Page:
Emails back and forth among high-ranking Arizona Department of Education officials show that state officials intimidated a Tucson fifth-grade teacher and, in one instance, called him “a f*cktard” because he criticized the state’s implementation of Common Core.
The emails are now public because of a Freedom of Information request submitted by the Arizona Daily Independent.
The teacher, Brad McQueen, originally raise the ire of state education officials in February when he penned an anti-Common Core op-ed in the Independent (that later went viral locally).
McQueen, a 10-year teaching veteran, had worked on the state’s Common Core-aligned standardized tests. In the op-ed, he criticized Arizona Gov. Jan Brewer and state education bureaucrats for, among much else, “willingly handed over control” of educational standards in exchange for increased federal funding.
That’s when the fun started.
Kathy Hrabluk, associate superintendent at the Arizona Department of Education, sent out an email griping about McQueen’s criticisms. “Just thought you might want to check your list of teacher teams (from which teachers are selected to work on tests at the Dept of Education),” she wrote. “He is one unhappy camper.”
Next, deputy associate superintendent for assessment Irene Hunting seemed to suggest that state administrators had blackballed McQueen from working on any state tests because of his opposition to the state’s implementation of Common Core. “We have made a note in his record,” she wrote, according to the Independent.
In a follow-up email, Sarah Gardner, a high-level standardized testing director, appeared to indicate that Arizona’s taxpayer-funded state education officials would, in fact, conspire to prevent McQueen from further contributions to the state’s standardized tests.
“Given that Brad McQueen gave a negative statement to the press about Common Core and assessment, you may want to remove him from the invitation list,” Gardner wrote. “Let’s make sure he is not going to Denver later this month. Please remove Brad McQueen from the list.”
Another email came from Angela Escobar, a program project specialist. Escobar must have been listening to talk radio instead of doing her job because the title of her email reads: “Brad McQueen is on the radio.”
The complete text of Escobar’s email is “What a f*cktard,” according to the Independent. Escobar did use an asterisk in the word. Presumably, the word the taxpayer-funded official using taxpayer-funded email intended to communicate is “fucktard.”
Next, Gardner, the testing director, decided to call McQueen to intimidate him. She called him in his classroom during the school day, the teacher says.
“Sarah Gardner started to grill me about my ‘problems’ with the Common Core and proceeded to ask me if I was implementing the standards in my instruction,” McQueen said. “I felt like a trap was being set in an attempt to get me terminated from my teaching position. I eventually ended the call as my class was entering the room returning from recess. Needless to say, I was quite shaken.”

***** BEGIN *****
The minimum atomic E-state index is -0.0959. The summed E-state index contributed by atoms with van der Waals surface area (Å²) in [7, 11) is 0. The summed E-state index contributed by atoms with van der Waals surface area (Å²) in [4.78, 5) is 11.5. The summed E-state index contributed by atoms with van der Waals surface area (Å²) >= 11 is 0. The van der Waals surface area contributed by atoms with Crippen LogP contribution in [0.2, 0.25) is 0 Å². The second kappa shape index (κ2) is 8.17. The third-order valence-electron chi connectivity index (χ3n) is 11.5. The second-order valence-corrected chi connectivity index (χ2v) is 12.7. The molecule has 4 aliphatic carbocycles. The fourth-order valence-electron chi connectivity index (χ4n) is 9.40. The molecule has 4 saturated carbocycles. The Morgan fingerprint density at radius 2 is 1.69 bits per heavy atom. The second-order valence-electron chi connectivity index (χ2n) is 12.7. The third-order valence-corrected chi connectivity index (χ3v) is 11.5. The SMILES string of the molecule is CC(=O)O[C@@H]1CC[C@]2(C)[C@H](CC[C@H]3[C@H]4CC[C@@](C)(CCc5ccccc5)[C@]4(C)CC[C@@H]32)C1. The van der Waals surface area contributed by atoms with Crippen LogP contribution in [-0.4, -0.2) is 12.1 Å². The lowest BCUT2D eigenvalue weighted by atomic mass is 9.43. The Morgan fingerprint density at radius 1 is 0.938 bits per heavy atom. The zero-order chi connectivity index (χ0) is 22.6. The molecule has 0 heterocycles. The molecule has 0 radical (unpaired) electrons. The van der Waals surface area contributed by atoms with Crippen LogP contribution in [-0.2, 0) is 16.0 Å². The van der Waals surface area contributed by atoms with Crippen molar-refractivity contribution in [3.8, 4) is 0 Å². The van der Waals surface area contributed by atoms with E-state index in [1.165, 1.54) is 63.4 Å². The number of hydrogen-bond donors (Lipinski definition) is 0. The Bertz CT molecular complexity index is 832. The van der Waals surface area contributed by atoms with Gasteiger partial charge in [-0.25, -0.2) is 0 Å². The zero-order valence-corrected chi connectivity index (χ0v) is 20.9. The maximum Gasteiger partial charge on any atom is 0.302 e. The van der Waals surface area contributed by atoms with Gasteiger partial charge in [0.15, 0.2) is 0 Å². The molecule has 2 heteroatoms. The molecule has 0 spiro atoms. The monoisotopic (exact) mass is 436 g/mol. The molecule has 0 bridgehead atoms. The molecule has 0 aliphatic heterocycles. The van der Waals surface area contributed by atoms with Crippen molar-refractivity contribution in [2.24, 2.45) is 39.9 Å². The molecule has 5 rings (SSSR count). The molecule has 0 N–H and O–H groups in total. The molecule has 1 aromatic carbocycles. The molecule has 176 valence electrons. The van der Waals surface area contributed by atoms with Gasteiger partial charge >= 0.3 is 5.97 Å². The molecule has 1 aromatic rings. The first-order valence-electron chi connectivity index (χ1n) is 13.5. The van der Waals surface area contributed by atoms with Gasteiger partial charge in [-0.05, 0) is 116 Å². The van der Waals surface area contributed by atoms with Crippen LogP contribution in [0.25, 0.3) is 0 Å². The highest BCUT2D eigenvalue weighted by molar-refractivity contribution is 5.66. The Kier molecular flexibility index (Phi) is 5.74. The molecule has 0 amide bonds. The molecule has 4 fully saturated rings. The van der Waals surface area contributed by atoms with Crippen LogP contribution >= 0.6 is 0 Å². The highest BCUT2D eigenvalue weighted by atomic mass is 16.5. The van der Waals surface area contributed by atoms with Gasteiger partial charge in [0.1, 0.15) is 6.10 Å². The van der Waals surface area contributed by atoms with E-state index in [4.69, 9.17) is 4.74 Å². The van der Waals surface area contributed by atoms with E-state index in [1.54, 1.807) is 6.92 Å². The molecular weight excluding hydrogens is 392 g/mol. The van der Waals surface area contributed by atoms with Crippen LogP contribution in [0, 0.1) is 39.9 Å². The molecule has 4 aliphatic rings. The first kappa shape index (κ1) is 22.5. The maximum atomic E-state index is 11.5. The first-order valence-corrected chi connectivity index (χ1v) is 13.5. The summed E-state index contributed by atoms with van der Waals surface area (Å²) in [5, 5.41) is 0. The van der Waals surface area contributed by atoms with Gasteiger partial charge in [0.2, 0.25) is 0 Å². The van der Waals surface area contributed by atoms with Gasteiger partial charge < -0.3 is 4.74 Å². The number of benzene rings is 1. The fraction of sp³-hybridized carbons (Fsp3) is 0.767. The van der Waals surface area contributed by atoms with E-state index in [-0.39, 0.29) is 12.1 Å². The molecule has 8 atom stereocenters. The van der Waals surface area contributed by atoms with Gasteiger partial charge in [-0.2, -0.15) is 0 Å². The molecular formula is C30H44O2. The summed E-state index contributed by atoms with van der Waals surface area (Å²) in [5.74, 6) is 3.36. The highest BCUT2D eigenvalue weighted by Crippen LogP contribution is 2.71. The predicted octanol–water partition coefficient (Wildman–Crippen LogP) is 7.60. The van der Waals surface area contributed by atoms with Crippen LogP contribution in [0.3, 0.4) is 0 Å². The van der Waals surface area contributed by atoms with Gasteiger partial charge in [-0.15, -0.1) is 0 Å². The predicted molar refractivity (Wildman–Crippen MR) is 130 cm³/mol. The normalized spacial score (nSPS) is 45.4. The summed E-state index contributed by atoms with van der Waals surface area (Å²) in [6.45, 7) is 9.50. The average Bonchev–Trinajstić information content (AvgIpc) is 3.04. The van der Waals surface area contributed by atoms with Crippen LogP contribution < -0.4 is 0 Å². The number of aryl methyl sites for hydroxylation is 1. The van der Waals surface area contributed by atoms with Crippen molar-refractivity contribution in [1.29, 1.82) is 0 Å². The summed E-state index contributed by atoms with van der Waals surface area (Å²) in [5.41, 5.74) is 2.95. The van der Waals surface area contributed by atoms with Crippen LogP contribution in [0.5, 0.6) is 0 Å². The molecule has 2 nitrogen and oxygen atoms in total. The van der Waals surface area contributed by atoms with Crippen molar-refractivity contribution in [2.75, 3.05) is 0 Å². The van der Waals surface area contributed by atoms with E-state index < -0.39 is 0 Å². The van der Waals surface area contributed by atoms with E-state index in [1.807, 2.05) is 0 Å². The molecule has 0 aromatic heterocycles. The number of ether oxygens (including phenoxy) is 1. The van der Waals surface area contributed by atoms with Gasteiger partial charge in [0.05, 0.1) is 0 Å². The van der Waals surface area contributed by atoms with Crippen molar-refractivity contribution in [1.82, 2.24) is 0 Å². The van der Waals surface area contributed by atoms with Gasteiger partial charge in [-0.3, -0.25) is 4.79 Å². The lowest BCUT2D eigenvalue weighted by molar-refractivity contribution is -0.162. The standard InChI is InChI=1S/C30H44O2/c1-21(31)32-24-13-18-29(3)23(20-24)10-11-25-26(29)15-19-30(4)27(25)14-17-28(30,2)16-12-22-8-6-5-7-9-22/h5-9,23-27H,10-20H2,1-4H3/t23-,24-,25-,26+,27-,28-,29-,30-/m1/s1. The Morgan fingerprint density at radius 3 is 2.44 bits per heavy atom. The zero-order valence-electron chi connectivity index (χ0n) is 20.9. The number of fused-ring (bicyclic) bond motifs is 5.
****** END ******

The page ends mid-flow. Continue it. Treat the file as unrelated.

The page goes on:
In a later email, Gardner told her colleagues that she had spoken with McQueen. “I did speak with Brad. I can fill you in on the conversation. I thought I already had.”
A subsequent email from Arizona Department of Education bureaucrat Stacy Morley lamented that, despite the efforts of state officials, McQueen “does not seem to be going away.”
In still other emails, associate superintendent Leila Williams, hired public relations gun Christie Silverstein and a host of others discuss how they worked with an unidentified Arizona teacher to create and massage a reply op-ed in an effort to make it appear that Common Core enjoys widespread support among teachers.
McQueen has written a book about his travails, “The Cult of Common Core.”
Meanwhile, state education bureaucrats appear to be flatly losing the Common Core battle.
In May, Arizona Gov. Jan Brewer announced that the state is pulling out of a multi-state consortium that is designing a national test that applies new Common Core education standards. (RELATED: Arizona Ditches Common Core Testing Consortium)
In October, John Huppenthal, Arizona’s public schools superintendent of Arizona’s public schools, announced a bizarre plan to change the name “Common Core” to “Arizona College and Career Ready Standards” without changing anything remotely substantive about the state’s implementation of Common Core. (RELATED: Crafty! Arizona Unveils Plan To Fool Parents By Changing Common Core Name, Nothing Else)
More recently, Huppenthal, a Republican, has seen his reputation severely damaged. Last week, he admitted that he has been posting pseudonymously and controversially on a number of political blogs on topics ranging from Darwin to Hitler. Then, he left a press conference he had organized about his shenanigans in tears. (RELATED: Arizona Schools Boss Wants Spanish Media Ban, Cries At Own Press Conference)